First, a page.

Title

Analyzing Soft Sediment Cores to Decipher Post-Dam Accumulation History in Keller Reservoir, Clinton County, Pennsylvania

Item Type

Poster

Location

Elaine Langone Center, Terrace Room

Session

Poster session

Start Date

26-10-2018 8:00 PM

End Date

26-10-2018 10:00 PM

Keywords

Keller Reservoir, water quality, sediment analysis

Description

The Keller Reservoir in Clinton County, PA, serves as the source of drinking water supply for 19,500 subscribers. The reservoir is located within the McElhattan Creek Watershed and drains 18 mi2 area. The dam was originally constructed in 1956 and is fed by two contributing streams, namely McElhattan Creek and East Kammerdiner Run. These creeks carry a substantial amount of sediments that eventually deposit in the reservoir. Sediment accumulation poses a problem by decreasing water storage in human-made reservoirs and by increasing cost to the water filtration plant. A ground penetrating radar (GPR) survey revealed the bathymetry and sediment-bedrock interface in the reservoir; however, determination of the thickness of sediments accumulated since the construction of the dam posed a challenge. Additionally, an ArcSWAT model for the watershed was developed to determine sediment yield and accumulation patterns within the study area. Undisturbed sediment cores were collected from different locations within Keller Reservoir to verify the results of the ArcSWAT model in the field. These cores helped reveal the thickness of sediments accumulated since the inception of the dam; while x-ray fluorescence (XRF) analysis helped determine the origin of these sediments.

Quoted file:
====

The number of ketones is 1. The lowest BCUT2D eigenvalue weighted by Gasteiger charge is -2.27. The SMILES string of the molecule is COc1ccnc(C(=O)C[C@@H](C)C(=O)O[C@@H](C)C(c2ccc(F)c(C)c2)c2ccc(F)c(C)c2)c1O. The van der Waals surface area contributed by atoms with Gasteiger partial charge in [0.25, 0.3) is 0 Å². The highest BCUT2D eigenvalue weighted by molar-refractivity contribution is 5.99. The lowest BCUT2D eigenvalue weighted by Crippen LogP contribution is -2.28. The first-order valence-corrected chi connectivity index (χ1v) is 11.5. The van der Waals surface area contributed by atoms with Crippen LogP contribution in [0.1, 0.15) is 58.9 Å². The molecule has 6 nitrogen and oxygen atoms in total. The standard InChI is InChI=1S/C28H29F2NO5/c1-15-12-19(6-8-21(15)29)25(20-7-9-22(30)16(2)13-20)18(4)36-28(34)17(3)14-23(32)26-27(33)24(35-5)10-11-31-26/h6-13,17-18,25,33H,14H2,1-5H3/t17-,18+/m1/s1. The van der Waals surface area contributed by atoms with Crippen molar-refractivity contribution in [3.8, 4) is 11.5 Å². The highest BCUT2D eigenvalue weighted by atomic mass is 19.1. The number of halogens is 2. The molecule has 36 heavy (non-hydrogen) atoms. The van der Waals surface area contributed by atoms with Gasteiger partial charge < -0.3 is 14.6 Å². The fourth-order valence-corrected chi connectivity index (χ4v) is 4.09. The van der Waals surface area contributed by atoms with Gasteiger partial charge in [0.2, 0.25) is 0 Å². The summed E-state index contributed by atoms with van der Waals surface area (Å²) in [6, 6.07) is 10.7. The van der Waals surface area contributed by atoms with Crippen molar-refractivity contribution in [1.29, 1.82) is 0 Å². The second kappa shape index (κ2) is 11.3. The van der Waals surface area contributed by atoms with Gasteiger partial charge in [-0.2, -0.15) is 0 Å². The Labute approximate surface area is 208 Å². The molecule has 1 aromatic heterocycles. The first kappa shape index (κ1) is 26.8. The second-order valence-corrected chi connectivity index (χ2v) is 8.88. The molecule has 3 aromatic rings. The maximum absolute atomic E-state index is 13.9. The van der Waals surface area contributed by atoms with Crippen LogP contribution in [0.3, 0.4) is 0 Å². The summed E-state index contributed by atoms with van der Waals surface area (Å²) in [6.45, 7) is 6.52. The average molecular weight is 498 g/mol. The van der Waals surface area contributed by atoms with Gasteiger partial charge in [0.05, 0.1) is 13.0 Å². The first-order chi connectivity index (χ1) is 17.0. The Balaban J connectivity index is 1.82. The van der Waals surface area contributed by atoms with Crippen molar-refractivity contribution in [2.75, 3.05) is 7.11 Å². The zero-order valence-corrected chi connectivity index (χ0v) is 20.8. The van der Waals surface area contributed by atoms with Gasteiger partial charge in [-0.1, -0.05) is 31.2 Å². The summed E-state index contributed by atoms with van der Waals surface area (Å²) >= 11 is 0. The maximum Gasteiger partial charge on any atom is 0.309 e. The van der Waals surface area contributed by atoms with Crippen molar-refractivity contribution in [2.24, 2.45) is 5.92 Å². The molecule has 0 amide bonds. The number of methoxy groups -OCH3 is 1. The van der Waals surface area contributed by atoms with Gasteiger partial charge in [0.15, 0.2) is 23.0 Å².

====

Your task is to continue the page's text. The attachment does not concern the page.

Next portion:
Language

eng

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Oct 26th, 8:00 PM Oct 26th, 10:00 PM

Analyzing Soft Sediment Cores to Decipher Post-Dam Accumulation History in Keller Reservoir, Clinton County, Pennsylvania

Elaine Langone Center, Terrace Room

The Keller Reservoir in Clinton County, PA, serves as the source of drinking water supply for 19,500 subscribers. The reservoir is located within the McElhattan Creek Watershed and drains 18 mi2 area. The dam was originally constructed in 1956 and is fed by two contributing streams, namely McElhattan Creek and East Kammerdiner Run. These creeks carry a substantial amount of sediments that eventually deposit in the reservoir. Sediment accumulation poses a problem by decreasing water storage in human-made reservoirs and by increasing cost to the water filtration plant. A ground penetrating radar (GPR) survey revealed the bathymetry and sediment-bedrock interface in the reservoir; however, determination of the thickness of sediments accumulated since the construction of the dam posed a challenge. Additionally, an ArcSWAT model for the watershed was developed to determine sediment yield and accumulation patterns within the study area. Undisturbed sediment cores were collected from different locations within Keller Reservoir to verify the results of the ArcSWAT model in the field. These cores helped reveal the thickness of sediments accumulated since the inception of the dam; while x-ray fluorescence (XRF) analysis helped determine the origin of these sediments.